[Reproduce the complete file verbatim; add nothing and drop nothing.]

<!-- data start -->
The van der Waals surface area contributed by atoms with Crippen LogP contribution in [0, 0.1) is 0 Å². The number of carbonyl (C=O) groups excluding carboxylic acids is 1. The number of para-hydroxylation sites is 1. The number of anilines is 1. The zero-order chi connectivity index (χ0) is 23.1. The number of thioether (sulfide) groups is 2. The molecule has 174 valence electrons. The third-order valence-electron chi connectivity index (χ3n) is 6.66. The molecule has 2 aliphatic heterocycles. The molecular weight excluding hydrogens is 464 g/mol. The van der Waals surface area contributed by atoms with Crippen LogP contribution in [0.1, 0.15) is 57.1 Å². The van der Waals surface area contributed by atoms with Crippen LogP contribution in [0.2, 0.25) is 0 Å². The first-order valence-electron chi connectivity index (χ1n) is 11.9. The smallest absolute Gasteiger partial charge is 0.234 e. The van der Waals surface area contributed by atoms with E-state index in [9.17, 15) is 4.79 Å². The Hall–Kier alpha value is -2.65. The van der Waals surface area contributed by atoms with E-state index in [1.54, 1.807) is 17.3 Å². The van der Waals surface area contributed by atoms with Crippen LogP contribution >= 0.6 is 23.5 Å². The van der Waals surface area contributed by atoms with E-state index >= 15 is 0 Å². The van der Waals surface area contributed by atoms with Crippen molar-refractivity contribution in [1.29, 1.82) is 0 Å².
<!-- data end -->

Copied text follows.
The van der Waals surface area contributed by atoms with Crippen LogP contribution in [0, 0.1) is 0 Å². The number of carbonyl (C=O) groups excluding carboxylic acids is 1. The number of para-hydroxylation sites is 1. The number of anilines is 1. The zero-order chi connectivity index (χ0) is 23.1. The number of thioether (sulfide) groups is 2. The molecule has 174 valence electrons. The third-order valence-electron chi connectivity index (χ3n) is 6.66. The molecule has 2 aliphatic heterocycles. The molecular weight excluding hydrogens is 464 g/mol. The van der Waals surface area contributed by atoms with Crippen LogP contribution in [0.1, 0.15) is 57.1 Å². The van der Waals surface area contributed by atoms with Crippen LogP contribution in [0.2, 0.25) is 0 Å². The first-order valence-electron chi connectivity index (χ1n) is 11.9. The smallest absolute Gasteiger partial charge is 0.234 e. The van der Waals surface area contributed by atoms with E-state index in [9.17, 15) is 4.79 Å². The Hall–Kier alpha value is -2.65. The van der Waals surface area contributed by atoms with E-state index in [1.54, 1.807) is 17.3 Å². The van der Waals surface area contributed by atoms with Crippen LogP contribution >= 0.6 is 23.5 Å². The van der Waals surface area contributed by atoms with E-state index >= 15 is 0 Å². The van der Waals surface area contributed by atoms with Crippen molar-refractivity contribution in [1.29, 1.82) is 0 Å².